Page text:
In the not too recent past, well over a dozen African governments have responded to these pressures by signing up to the Extractive Industries Transparency Initiative, a UN-sponsored program committing member governments to publish details of their revenues from oil, minerals, forest products and other resources. The EITI, however, is a voluntary code depending largely on the honesty of governments and their susceptibility to pressure from the IMF/World Bank. To reinforce these pressures, NGOs have come together lately to create another institution, Publish What You Pay, to demand mandatory government disclosure of payments.

    Here’s the clincher: Enter China into this foray. Corrupt African governments suddenly discovered a “creative” way round this pincer movement – via China. Far from abiding by the ethical principles established by international transparency programs, China has used its ideology of absolute national sovereignty to cloak secretive natural resource deals with corrupt politicians in an anti-colonial guise. Chinese financial support for Sudan’s genocidal political leaders is the most familiar example of her indifference to international moral pressure, but there are many others. In Zimbabwe, Angola and Equatorial Guinea, Chinese resource deals have encouraged politicians to escape public scrutiny and dodge the demands for transparency from global institutions.

    Africans’, or for that matter Saudi Arabians’, hopes for development depend on drawing inspiration from the success of Asia. But if China’s economic expansion now thwarts the efforts of both Western and African civil society to lift the curse of natural resources, the gulf between Africa and Asia will grow even faster in the next generation than it did in the last.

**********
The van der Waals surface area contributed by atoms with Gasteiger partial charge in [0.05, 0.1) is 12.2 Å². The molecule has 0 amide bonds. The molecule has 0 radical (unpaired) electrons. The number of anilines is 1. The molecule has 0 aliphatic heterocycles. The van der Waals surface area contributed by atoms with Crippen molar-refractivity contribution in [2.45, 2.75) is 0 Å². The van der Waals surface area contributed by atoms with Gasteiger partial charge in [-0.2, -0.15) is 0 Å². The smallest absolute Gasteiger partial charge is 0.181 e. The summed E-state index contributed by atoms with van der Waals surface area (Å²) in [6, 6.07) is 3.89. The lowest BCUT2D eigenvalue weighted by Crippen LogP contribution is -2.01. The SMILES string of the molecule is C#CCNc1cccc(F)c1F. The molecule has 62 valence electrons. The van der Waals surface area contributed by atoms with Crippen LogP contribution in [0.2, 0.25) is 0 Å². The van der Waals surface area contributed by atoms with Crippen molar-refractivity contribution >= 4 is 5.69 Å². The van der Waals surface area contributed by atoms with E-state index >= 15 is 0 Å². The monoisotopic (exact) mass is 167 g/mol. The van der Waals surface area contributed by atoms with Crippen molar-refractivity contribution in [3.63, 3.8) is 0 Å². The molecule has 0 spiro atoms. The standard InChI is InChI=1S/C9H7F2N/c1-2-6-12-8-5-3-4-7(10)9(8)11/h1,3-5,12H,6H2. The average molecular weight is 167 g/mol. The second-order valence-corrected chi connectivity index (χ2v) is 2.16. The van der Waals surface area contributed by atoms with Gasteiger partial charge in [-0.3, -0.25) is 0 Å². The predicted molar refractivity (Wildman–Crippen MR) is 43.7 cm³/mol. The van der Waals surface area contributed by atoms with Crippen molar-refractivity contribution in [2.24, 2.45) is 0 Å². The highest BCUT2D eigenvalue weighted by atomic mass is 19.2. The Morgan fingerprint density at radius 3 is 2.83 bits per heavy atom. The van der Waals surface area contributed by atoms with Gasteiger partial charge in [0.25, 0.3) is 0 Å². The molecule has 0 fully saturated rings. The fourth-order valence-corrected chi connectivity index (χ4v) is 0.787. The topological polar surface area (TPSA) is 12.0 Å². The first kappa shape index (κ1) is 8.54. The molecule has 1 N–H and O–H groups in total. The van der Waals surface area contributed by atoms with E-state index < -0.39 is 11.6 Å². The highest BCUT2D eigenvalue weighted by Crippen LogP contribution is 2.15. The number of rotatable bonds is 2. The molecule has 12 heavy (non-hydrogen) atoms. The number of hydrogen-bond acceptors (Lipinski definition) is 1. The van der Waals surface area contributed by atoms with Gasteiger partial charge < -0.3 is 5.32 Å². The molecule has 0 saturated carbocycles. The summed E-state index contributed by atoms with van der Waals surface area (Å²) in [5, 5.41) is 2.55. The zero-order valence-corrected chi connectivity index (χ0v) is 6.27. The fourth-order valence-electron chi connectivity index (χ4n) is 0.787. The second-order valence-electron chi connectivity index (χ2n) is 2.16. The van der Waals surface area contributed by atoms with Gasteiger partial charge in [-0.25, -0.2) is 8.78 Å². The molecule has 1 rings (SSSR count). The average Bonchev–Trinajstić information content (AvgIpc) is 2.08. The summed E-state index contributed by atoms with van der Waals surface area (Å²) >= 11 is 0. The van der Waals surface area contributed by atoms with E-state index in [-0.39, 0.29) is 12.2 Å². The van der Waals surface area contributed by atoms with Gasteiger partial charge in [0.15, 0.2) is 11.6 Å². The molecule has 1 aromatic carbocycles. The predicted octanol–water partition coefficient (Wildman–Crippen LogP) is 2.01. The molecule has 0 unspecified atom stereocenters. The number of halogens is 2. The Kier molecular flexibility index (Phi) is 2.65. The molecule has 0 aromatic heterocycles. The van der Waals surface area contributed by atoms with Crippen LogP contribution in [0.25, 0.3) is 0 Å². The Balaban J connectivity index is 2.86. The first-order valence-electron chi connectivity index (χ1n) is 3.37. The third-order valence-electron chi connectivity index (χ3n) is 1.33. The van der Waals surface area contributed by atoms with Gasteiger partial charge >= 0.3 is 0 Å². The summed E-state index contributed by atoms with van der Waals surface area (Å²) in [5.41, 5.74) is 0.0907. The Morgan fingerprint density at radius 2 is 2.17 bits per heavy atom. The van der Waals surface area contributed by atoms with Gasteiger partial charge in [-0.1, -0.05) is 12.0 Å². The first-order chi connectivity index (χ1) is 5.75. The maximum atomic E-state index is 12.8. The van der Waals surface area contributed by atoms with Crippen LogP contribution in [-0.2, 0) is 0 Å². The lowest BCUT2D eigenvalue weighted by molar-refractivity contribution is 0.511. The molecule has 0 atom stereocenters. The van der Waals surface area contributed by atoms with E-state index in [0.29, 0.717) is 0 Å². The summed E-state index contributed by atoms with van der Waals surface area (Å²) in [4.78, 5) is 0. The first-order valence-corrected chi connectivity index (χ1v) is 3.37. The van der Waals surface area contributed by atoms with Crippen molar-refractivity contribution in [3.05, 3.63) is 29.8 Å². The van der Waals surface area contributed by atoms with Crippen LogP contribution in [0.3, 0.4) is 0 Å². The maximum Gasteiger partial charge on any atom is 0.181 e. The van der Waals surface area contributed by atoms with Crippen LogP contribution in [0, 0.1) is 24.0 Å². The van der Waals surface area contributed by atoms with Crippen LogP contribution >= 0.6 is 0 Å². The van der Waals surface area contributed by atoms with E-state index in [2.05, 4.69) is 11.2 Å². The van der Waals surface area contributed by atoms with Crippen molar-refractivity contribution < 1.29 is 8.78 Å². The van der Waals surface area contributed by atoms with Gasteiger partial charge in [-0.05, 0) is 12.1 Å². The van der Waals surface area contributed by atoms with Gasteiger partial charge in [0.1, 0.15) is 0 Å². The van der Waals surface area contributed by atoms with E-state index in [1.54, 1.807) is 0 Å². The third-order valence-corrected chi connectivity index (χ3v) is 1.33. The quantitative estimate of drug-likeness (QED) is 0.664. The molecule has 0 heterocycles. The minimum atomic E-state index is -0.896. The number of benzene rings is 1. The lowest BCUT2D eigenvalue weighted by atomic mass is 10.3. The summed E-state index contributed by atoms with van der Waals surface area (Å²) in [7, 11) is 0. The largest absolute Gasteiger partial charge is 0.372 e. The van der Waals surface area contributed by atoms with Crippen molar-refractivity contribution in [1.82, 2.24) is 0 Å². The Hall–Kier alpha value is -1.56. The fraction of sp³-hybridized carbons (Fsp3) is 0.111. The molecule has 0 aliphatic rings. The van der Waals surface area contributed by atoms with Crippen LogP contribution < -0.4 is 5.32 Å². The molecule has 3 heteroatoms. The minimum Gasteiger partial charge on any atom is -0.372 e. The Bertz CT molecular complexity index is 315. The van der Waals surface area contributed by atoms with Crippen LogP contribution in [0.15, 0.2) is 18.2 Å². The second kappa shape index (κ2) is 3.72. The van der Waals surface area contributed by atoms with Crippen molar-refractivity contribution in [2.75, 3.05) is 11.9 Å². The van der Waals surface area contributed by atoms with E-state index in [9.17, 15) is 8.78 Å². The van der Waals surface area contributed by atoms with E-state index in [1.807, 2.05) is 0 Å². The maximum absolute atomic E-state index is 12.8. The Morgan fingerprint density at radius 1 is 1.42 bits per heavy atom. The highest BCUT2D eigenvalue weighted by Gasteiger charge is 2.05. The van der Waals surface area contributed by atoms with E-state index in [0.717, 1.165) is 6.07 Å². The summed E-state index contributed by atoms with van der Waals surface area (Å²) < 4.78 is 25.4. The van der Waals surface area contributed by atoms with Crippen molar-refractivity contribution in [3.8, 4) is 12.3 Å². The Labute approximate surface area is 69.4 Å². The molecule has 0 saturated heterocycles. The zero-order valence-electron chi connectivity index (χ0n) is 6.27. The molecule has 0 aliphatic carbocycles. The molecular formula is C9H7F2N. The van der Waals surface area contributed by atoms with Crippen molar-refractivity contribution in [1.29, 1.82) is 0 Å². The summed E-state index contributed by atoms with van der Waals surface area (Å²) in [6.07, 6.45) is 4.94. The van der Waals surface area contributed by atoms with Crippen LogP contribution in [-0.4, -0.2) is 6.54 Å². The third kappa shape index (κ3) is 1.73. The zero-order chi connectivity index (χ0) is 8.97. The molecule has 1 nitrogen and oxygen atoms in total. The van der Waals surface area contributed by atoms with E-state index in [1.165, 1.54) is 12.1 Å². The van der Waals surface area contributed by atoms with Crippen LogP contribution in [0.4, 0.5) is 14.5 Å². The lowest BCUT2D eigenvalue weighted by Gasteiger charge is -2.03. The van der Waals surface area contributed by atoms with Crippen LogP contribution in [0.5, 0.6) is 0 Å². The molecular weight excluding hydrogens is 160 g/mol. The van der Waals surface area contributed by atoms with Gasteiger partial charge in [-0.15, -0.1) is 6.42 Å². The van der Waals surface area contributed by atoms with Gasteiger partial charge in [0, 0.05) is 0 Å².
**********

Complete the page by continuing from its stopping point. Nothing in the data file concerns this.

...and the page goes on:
Day of reckoning is approaching fast, if it has not already, for resource rich but impoverished countries, to meet their doomsdays!!!

  13. Saudi cannot sustain the peak to less than peak production along with the number of native welfare participates and the majority of the work force being expats.

    Soon or later the spoiled backwards brutal brats are going to have an ugly awakening and with no allies but a list of enemies.

    In other words, when they run out of oil and/or money they will be treated accordingly as a brutal human violator who in the end had the life suck out of it as it offered nothing really of great worth other than black crude.

  14. Bigstick, you forget two important facts.
    1: Saudi has a HELL of a lot of money socked away in a number of banks from that oil.
    2: Desperate people, who yearn to retain power and position in the world, when left with nothing to lose, are quite capable of causing great, erm, mischief in the world.

    That isn’t the “ultimate plan”, it’s just how it goes, as proved repeatedly in history when powers began to fall.
    Now, the spoilage for the world at large can go two ways, towards the consumer nations OR towards the major powers, blaming them for their upcoming poverty.

    Off topic of your comment, I saw a few mentioning China as resource poor. Apparently, the commenters failed to consider the fact that China holds the majority of rare earth minerals, as well as a few other sparse commodities. As well as a large labor base, with cheap wages that can be sustained for at LEAST two generations, as wealth and work expands toward the most poverty stricken regions. Rather large, geographically speaking, nation and a SUPER large population.
    So, they can buy time before a weakening of their labor front, permitting a gradual shift over time to other profit centers.
    Pity that the US didn’t follow, after the Reagan years, my team’s suggestion: Make the US the R&D capitol of the world, license production out, but we hold the license and its fees.

  15. Wzrd:

    Yes they do have a lot of money but my understanding is that many of the royals spend right through it in a hurry.

    Often times desperate people inflict the worst upon their own.